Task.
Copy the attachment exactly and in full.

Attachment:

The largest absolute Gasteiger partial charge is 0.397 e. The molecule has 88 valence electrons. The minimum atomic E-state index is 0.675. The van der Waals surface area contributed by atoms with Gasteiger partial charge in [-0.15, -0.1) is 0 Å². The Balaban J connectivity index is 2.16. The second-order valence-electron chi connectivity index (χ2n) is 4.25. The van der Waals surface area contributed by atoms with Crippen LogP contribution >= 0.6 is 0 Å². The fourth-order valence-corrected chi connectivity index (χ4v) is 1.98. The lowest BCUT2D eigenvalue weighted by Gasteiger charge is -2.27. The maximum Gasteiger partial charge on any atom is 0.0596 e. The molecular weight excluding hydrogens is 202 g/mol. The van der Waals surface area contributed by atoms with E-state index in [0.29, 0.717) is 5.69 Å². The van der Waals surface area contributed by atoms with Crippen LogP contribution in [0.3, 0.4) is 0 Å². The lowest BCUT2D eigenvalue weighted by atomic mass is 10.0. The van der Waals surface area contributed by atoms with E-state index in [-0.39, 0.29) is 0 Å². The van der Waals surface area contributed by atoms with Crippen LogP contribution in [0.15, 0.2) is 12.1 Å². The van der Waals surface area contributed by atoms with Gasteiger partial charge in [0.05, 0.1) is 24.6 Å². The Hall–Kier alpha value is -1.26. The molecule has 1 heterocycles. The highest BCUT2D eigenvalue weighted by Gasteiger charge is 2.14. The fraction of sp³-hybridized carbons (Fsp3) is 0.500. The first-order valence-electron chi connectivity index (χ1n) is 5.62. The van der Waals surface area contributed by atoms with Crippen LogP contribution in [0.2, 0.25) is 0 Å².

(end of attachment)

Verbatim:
The largest absolute Gasteiger partial charge is 0.397 e. The molecule has 88 valence electrons. The minimum atomic E-state index is 0.675. The van der Waals surface area contributed by atoms with Gasteiger partial charge in [-0.15, -0.1) is 0 Å². The Balaban J connectivity index is 2.16. The second-order valence-electron chi connectivity index (χ2n) is 4.25. The van der Waals surface area contributed by atoms with Crippen LogP contribution >= 0.6 is 0 Å². The fourth-order valence-corrected chi connectivity index (χ4v) is 1.98. The lowest BCUT2D eigenvalue weighted by Gasteiger charge is -2.27. The maximum Gasteiger partial charge on any atom is 0.0596 e. The molecular weight excluding hydrogens is 202 g/mol. The van der Waals surface area contributed by atoms with E-state index in [0.29, 0.717) is 5.69 Å². The van der Waals surface area contributed by atoms with Crippen LogP contribution in [0.3, 0.4) is 0 Å². The lowest BCUT2D eigenvalue weighted by atomic mass is 10.0. The van der Waals surface area contributed by atoms with E-state index in [-0.39, 0.29) is 0 Å². The van der Waals surface area contributed by atoms with Crippen LogP contribution in [0.15, 0.2) is 12.1 Å². The van der Waals surface area contributed by atoms with Gasteiger partial charge in [0.05, 0.1) is 24.6 Å². The Hall–Kier alpha value is -1.26. The molecule has 1 heterocycles. The highest BCUT2D eigenvalue weighted by Gasteiger charge is 2.14. The fraction of sp³-hybridized carbons (Fsp3) is 0.500. The first-order valence-electron chi connectivity index (χ1n) is 5.62. The van der Waals surface area contributed by atoms with Crippen LogP contribution in [0.2, 0.25) is 0 Å².